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Juan Diego Botto • Director of On the Fringe

“Your primary obligation when making cinema is not to be boring”


- The actor makes his feature-length directorial debut with a social drama starring Penélope Cruz, which premiered at Venice and is now stopping over in San Sebastián

Juan Diego Botto • Director of On the Fringe

On the Fringe [+see also:
film review
interview: Juan Diego Botto
film profile
, toplined by Luis Tosar and Penélope Cruz (who also wears a co-producer’s hat here), can be seen in the Perlak section of the 70th San Sebastián Film Festival following its recent world premiere at the Venice Film Festival, in the Orizzonti strand. We chatted to its director, Juan Diego Botto, a familiar face thanks to his acting in titles such as Stories from the Kronen, Broken Silence [+see also:
film profile
and the series White Lines.

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Cineuropa: Prior to making On the Fringe, you directed the segment called Doble moral in ¡Hay motivo! and one episode (Gourmet) of the miniseries Tales of the Lockdown. Did those experiences give you the strength to tackle a feature, or does making a debut like this always make you giddy?
Juan Diego Botto:
Obviously it makes your head spin, but I made my first film as an actor when I was five, and now I’m 47, so I’ve been in the trade for 42 years. That’s a lot of years spent watching directors, spending time on film sets, learning, absorbing things and trying to understand what this craft of storytelling entails: I had amassed a great deal of experience. Obviously, it’s not the same thing as making the decisions yourself. It’s a huge responsibility replying to all of the questions that you have to field every day during a shoot, from the colour of a jacket to whether you’ll be using a hand-held camera or a tracking shot… A thousand questions every day. But during the process of preparing it, when I was talking to many filmmaker friends of mine, Raúl Arévalo told me something that was spot on: “When you’re really absorbed by a story, the answers come naturally.” The nature of the story is what dictates it. And yes, it’s true that that game we played with Luis Tosar and a mobile phone in Tales of the Lockdown was a great way to practise.

Being surrounded by friends and family when making your feature debut must have given you a feeling of security. But how do you maintain a critical approach and a sense of objectivity when there’s such an emotional bond with some of the cast and crew?
You have to be up to the task of directing Penélope Cruz, and the same thing happened to me with Tosar. I felt a huge responsibility when two actors of their calibre put their trust in a screenplay that we’d written, and in me as their director. When I saw the final cut, I realised that the work by the actors was very strong. As for the emotional material that we were dealing with, I wanted them to get involved in the story, and that’s why we brought in the people we had met, people who had gone through an eviction, when writing the script. We sat them down next to the team and asked them to tell us their stories: when they had finished, everyone was crying and was able to understand why we were making this film. That made people get more invested in it and enabled us all to be on the same page.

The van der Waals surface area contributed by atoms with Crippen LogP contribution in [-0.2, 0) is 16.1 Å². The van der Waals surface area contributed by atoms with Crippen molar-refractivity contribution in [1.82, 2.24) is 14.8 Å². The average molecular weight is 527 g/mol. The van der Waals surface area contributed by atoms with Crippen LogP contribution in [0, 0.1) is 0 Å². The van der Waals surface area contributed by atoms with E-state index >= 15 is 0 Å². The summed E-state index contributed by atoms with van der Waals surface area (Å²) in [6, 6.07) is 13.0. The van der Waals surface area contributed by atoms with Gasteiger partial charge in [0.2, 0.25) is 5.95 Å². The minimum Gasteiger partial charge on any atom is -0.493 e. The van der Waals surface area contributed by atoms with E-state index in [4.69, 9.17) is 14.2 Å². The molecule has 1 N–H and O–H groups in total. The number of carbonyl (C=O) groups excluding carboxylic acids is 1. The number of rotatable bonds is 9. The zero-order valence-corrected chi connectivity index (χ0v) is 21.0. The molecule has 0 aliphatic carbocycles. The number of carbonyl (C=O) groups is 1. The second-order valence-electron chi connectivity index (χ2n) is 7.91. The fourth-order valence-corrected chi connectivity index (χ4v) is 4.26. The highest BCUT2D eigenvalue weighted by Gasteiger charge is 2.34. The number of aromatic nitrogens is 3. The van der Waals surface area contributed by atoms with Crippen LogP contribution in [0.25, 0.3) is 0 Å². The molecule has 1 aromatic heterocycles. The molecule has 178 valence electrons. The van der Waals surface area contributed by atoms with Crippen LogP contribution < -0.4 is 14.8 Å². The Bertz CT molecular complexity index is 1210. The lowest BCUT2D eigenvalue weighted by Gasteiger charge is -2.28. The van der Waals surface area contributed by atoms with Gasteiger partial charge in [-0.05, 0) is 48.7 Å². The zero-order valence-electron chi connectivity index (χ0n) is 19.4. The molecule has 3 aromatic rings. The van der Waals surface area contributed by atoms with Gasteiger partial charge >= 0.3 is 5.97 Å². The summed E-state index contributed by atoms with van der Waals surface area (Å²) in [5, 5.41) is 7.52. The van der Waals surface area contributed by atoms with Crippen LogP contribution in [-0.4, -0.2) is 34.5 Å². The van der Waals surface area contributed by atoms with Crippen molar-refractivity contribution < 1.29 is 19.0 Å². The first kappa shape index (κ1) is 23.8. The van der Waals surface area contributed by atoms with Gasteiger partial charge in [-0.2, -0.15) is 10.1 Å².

When the viewer watches On the Fringe, would you like them to ponder something that has no longer been appearing in the mass media recently?
I think that any film has to function as such, quite apart from any intent it may have: art has to serve as art. Your primary obligation when making cinema is not to be boring, to hold the viewer’s interest, and from there, you can start talking about secondary motivations. I also hope that the movie prompts reflection on an aspect of our reality that seems to have been forgotten, because it’s become chronic: evictions have turned into an everyday thing. If the film encourages the viewer to adopt that perspective, so much the better.

It could be said that Luis Tosar’s character is the most similar one to you…
It’s true that many people can identify with him because he gives so much of himself to others, and he is so invested in his career that he forgets about his private life. To me, that character’s journey with his stepson is one of the things that move me the most in the film.

In the short film Una noche con Juan Diego Botto [lit. “One Night with Juan Diego Botto”], you joked about your political activism… Should one not take oneself too seriously?
You have to take yourself seriously, but not too much. When you get involved in something, you have to put your all into it, but you also have to be able to laugh at yourself, at your successes and failures. Aside from a few essential things in life, which are related to being attached to and caring for your loved ones, everything else always has to be treated with a sense of perspective, and laughing at oneself is a fundamental part of life in general, and of this job in particular.

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(Translated from Spanish)

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